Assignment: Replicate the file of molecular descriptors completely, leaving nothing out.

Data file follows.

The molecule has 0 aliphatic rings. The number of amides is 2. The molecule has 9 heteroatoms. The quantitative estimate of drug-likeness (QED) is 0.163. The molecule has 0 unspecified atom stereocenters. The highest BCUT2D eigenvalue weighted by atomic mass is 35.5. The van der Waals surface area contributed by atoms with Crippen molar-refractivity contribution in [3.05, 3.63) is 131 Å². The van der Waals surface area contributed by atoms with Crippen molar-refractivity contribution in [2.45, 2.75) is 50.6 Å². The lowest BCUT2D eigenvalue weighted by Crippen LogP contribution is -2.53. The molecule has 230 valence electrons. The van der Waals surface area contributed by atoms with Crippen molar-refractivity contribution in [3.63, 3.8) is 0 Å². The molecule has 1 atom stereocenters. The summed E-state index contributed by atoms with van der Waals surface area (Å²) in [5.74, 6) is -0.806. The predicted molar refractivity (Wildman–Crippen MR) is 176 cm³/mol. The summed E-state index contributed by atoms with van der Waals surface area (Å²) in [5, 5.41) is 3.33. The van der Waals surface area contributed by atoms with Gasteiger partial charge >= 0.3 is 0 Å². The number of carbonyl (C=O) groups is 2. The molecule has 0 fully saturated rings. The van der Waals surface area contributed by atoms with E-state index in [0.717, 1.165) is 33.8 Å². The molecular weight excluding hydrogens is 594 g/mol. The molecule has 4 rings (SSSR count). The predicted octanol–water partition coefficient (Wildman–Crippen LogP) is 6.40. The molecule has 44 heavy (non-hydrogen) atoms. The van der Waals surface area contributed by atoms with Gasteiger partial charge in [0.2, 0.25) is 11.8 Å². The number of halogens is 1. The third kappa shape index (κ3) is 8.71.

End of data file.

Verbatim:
The molecule has 0 aliphatic rings. The number of amides is 2. The molecule has 9 heteroatoms. The quantitative estimate of drug-likeness (QED) is 0.163. The molecule has 0 unspecified atom stereocenters. The highest BCUT2D eigenvalue weighted by atomic mass is 35.5. The van der Waals surface area contributed by atoms with Crippen molar-refractivity contribution in [3.05, 3.63) is 131 Å². The van der Waals surface area contributed by atoms with Crippen molar-refractivity contribution in [2.45, 2.75) is 50.6 Å². The lowest BCUT2D eigenvalue weighted by Crippen LogP contribution is -2.53. The molecule has 230 valence electrons. The van der Waals surface area contributed by atoms with Crippen molar-refractivity contribution in [3.63, 3.8) is 0 Å². The molecule has 1 atom stereocenters. The summed E-state index contributed by atoms with van der Waals surface area (Å²) in [5.74, 6) is -0.806. The predicted molar refractivity (Wildman–Crippen MR) is 176 cm³/mol. The summed E-state index contributed by atoms with van der Waals surface area (Å²) in [5, 5.41) is 3.33. The van der Waals surface area contributed by atoms with Gasteiger partial charge >= 0.3 is 0 Å². The number of carbonyl (C=O) groups is 2. The molecule has 0 fully saturated rings. The van der Waals surface area contributed by atoms with E-state index in [0.717, 1.165) is 33.8 Å². The molecular weight excluding hydrogens is 594 g/mol. The molecule has 4 rings (SSSR count). The predicted octanol–water partition coefficient (Wildman–Crippen LogP) is 6.40. The molecule has 44 heavy (non-hydrogen) atoms. The van der Waals surface area contributed by atoms with Gasteiger partial charge in [0.2, 0.25) is 11.8 Å². The number of halogens is 1. The third kappa shape index (κ3) is 8.71.